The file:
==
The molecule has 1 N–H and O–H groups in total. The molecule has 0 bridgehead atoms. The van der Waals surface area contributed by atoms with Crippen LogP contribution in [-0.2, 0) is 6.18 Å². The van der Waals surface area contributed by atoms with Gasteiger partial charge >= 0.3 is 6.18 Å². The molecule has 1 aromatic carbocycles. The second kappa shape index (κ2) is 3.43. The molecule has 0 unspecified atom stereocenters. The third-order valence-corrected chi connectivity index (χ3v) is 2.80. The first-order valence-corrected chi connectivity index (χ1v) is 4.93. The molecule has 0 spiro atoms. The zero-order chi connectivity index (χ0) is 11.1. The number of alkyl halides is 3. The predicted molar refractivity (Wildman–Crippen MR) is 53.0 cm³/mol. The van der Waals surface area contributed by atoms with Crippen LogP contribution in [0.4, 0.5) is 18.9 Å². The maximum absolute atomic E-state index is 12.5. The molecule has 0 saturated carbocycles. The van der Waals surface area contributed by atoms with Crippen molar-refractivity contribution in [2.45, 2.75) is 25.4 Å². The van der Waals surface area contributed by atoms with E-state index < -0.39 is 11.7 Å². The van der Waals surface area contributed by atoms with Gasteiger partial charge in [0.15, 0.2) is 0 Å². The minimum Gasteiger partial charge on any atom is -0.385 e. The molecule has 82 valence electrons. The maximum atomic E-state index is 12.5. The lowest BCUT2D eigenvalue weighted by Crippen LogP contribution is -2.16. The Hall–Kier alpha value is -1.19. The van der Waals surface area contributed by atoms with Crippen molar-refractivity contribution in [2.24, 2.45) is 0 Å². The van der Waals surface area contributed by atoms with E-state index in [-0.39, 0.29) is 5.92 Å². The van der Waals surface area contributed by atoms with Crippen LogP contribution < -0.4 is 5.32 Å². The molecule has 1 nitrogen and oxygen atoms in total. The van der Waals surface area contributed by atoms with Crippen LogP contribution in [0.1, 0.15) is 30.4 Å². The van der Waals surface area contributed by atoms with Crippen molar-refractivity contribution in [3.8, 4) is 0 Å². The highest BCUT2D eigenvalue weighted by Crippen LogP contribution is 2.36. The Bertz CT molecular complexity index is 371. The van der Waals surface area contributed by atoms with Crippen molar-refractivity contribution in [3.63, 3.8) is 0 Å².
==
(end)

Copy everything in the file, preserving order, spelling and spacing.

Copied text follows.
The molecule has 1 N–H and O–H groups in total. The molecule has 0 bridgehead atoms. The van der Waals surface area contributed by atoms with Crippen LogP contribution in [-0.2, 0) is 6.18 Å². The van der Waals surface area contributed by atoms with Gasteiger partial charge >= 0.3 is 6.18 Å². The molecule has 1 aromatic carbocycles. The second kappa shape index (κ2) is 3.43. The molecule has 0 unspecified atom stereocenters. The third-order valence-corrected chi connectivity index (χ3v) is 2.80. The first-order valence-corrected chi connectivity index (χ1v) is 4.93. The molecule has 0 spiro atoms. The zero-order chi connectivity index (χ0) is 11.1. The number of alkyl halides is 3. The predicted molar refractivity (Wildman–Crippen MR) is 53.0 cm³/mol. The van der Waals surface area contributed by atoms with Crippen LogP contribution in [0.4, 0.5) is 18.9 Å². The maximum absolute atomic E-state index is 12.5. The molecule has 0 saturated carbocycles. The van der Waals surface area contributed by atoms with Crippen molar-refractivity contribution in [2.45, 2.75) is 25.4 Å². The van der Waals surface area contributed by atoms with E-state index < -0.39 is 11.7 Å². The van der Waals surface area contributed by atoms with Gasteiger partial charge in [0.15, 0.2) is 0 Å². The minimum Gasteiger partial charge on any atom is -0.385 e. The molecule has 82 valence electrons. The maximum atomic E-state index is 12.5. The lowest BCUT2D eigenvalue weighted by Crippen LogP contribution is -2.16. The Hall–Kier alpha value is -1.19. The van der Waals surface area contributed by atoms with Crippen molar-refractivity contribution in [2.24, 2.45) is 0 Å². The van der Waals surface area contributed by atoms with E-state index in [-0.39, 0.29) is 5.92 Å². The van der Waals surface area contributed by atoms with Crippen LogP contribution < -0.4 is 5.32 Å². The molecule has 1 nitrogen and oxygen atoms in total. The van der Waals surface area contributed by atoms with Crippen LogP contribution in [0.1, 0.15) is 30.4 Å². The van der Waals surface area contributed by atoms with Crippen molar-refractivity contribution in [3.8, 4) is 0 Å². The highest BCUT2D eigenvalue weighted by Crippen LogP contribution is 2.36. The Bertz CT molecular complexity index is 371. The van der Waals surface area contributed by atoms with Crippen molar-refractivity contribution in [3.63, 3.8) is 0 Å².